ani

Dane County Friends of Ferals (Madison) Reviews


<Go to Dane County Friends of Ferals (Madison)
11
Reviews
4.7
A Compassionate Director 5 average
5 posted by JenniferKnack, on 2016-07-10 17:46:47
DCFOF's leadership is absolutely committed to the No Kill philosophy. They make it a point to stay up to date on the latest research and techniques of the No Kill movement, and use empirically-proven policies to maximize adoptions and minimize the need for cats to enter shelters.
Proactive Redemptions 4 average
4 posted by JenniferKnack, on 2016-07-10 17:42:51
DCFOF microchips every cat they adopt out and keeps records for every adopter, so that any cat that reenters the program by mistake can be placed back at their adoptive home.
Volunteers 5 average
5 posted by JenniferKnack, on 2016-07-10 17:40:25
DCFOF has a dedicated, hard-working army of volunteers, including fosters, shelter caretakers, adoption counselors, veterinary personnel, TNR volunteers, and outreach personnel.
Public Relations/Community Involvement 4 average
4 posted by JenniferKnack, on 2016-07-10 17:37:10
DCFOF uses its partners in the community to increase their exposure. They utilize social media to attract adopters and recruit volunteers, and often send a representative to public meetings on animal control.
Medical and Behavior Programs 5 average
5 posted by JenniferKnack, on 2016-07-10 17:33:05
DCFOF has a robust cleaning, handling, and socialization protocol for its volunteers to minimize the spread of illness between sick and healthy cats. All animals are vaccinated as soon as they are deemed able to be by the in-house veterinarian. Unweaned kittens are placed with a dedicated kitten foster parent. Fearful cats are placed in a quiet foster home as soon as possible to try and alleviate behavioral problems. DCFOF never euthanizes healthy cats for behavioral problems; instead, difficult-to-place cats are often placed at rural homes with need for mousers, where they can live in safety without the stress of human interaction.
Pet Retention 4 average
4 posted by JenniferKnack, on 2016-07-10 17:26:09
DCFOF always tries to work with the adopters in case of any problems, but will also take the animal back in case of irreconcilable differences. The in-house veterinarian is a good source of advice.
Comprehensive Adoption Programs 5 average
5 posted by JenniferKnack, on 2016-07-10 17:23:13
DCFOF has a public adoption fair once a week, which they heavily promote on social media. Fosters at pet supply stores and veterinarian offices are high-profile ambassadors for the organization, and often get adopted within a few days of being placed in foster care. DCFOF also will work with potential adopters, setting up meeting times that are most convenient for the adopter. Their website showcases all adoptable animals, and they will often make social media posts for cats that have been in the program for awhile.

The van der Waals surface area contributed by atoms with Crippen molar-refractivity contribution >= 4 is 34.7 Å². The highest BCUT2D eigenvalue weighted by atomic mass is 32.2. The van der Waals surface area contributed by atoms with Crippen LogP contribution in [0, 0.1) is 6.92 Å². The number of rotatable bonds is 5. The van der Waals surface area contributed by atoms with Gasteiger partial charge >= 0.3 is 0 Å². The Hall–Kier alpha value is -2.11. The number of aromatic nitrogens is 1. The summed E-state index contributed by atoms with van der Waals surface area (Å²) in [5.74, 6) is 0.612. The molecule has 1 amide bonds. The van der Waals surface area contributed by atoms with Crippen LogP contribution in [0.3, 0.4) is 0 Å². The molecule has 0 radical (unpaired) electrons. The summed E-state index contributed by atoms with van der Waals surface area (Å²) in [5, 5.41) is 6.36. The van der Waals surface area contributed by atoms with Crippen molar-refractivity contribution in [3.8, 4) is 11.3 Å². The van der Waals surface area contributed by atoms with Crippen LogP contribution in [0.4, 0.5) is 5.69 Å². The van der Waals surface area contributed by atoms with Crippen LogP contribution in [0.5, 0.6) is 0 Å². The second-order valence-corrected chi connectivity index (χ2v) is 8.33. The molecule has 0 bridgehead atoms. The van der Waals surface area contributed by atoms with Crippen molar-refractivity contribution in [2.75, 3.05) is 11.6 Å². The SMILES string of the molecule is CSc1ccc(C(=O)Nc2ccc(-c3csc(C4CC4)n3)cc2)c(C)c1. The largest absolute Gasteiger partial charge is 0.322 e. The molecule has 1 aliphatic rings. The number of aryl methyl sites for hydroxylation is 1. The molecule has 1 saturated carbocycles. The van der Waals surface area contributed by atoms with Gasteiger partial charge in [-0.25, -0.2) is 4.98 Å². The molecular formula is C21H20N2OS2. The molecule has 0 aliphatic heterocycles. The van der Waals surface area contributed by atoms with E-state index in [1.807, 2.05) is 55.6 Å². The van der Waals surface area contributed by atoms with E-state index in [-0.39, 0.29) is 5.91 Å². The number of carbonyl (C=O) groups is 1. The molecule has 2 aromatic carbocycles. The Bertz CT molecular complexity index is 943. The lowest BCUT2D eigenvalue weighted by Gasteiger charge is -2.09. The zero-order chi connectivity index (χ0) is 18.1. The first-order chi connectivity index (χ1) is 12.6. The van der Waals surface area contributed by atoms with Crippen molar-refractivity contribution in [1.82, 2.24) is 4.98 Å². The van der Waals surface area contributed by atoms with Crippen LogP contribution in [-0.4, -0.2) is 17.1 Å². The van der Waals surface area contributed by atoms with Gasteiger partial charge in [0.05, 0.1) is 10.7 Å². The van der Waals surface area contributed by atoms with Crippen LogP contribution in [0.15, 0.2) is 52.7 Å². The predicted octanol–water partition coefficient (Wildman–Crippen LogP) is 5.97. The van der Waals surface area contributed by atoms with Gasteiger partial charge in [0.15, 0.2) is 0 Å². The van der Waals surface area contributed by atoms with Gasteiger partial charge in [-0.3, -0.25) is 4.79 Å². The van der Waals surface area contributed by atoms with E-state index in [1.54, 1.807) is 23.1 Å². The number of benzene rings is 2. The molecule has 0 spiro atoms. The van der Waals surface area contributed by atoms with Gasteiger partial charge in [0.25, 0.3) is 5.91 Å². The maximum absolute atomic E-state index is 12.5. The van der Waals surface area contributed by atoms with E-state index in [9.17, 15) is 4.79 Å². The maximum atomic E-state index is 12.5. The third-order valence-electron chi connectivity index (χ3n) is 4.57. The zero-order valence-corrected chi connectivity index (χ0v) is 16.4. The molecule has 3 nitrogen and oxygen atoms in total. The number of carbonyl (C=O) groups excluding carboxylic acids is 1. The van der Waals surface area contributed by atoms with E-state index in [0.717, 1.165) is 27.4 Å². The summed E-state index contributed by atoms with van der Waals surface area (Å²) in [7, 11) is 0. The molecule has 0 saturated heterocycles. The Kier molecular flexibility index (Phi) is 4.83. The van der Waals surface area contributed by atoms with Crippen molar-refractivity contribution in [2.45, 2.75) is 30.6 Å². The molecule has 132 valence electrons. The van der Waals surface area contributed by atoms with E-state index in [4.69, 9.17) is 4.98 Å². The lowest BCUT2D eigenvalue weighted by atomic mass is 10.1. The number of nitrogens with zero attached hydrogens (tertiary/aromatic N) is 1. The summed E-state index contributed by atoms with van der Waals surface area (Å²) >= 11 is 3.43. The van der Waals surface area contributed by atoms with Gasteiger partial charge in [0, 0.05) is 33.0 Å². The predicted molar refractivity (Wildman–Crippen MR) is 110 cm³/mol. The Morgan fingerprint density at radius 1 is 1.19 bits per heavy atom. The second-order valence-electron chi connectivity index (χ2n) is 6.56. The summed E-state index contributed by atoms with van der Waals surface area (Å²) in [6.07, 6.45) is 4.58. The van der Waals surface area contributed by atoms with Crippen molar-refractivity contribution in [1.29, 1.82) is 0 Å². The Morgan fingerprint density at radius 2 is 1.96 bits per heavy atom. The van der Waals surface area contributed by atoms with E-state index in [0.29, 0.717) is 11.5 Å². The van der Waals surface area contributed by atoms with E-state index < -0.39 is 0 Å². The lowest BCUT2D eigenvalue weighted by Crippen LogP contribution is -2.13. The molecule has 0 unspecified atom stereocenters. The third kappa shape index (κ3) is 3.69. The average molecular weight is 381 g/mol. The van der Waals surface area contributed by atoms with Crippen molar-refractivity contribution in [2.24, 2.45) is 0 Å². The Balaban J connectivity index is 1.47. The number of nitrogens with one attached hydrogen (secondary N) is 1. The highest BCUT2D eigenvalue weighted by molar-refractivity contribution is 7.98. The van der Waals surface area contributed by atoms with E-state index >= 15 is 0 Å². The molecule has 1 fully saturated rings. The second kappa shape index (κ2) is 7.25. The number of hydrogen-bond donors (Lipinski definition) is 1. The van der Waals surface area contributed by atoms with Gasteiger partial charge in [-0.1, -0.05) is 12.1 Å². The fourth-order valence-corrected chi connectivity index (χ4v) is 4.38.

Foster Care 5 average
5 posted by JenniferKnack, on 2016-07-10 17:18:26
DCFOF has a large group of dedicated fosters, including a number of pet supply stores and veterinarians in the community. As a former foster parent for them, I was given all the resources I needed to care for my fosters, including food, scratching posts, and in-house veterinary care, and I was able to take only the number of fosters I was comfortable with.
Rescue Groups 5 average
5 posted by JenniferKnack, on 2016-07-10 17:15:29
DCFOF interacts regularly with other area shelters to take in cats that may not have had space otherwise, and they work quickly with their large network of fosters to place cats in their shelter so as to have room for more cats.
High-Volume, Low-Cost Spay/Neuter 5 average
5 posted by JenniferKnack, on 2016-07-10 17:13:14
DCFOF's Spay Days are a marvel to observe! They are able to combine assembly-line efficiency with individualized care for every cat.
Feral Cat TNR Program 5 average
5 posted by JenniferKnack, on 2016-07-10 17:11:47
DCFOF takes great pride in their TNR program. They are always willing to help members of the public with trapping community cats for sterilization.
Post your review of Dane County Friends of Ferals (Madison)

 

1. Feral Cat TNR Program

Many communities are embracing Trap, Neuter, Release programs (TNR) to improve animal welfare, reduce death rates, and meet obligations to public welfare.


Rate it:

Comments:


Post your review of Dane County Friends of Ferals (Madison)

 

2. High-Volume, Low-Cost Spay/Neuter

Low cost, high volume spay/neuter will quickly lead to fewer animals entering the shelter system, allowing more resources to be allocated toward saving lives.


Rate it:

Comments:


Post your review of Dane County Friends of Ferals (Madison)

 

3. Rescue Groups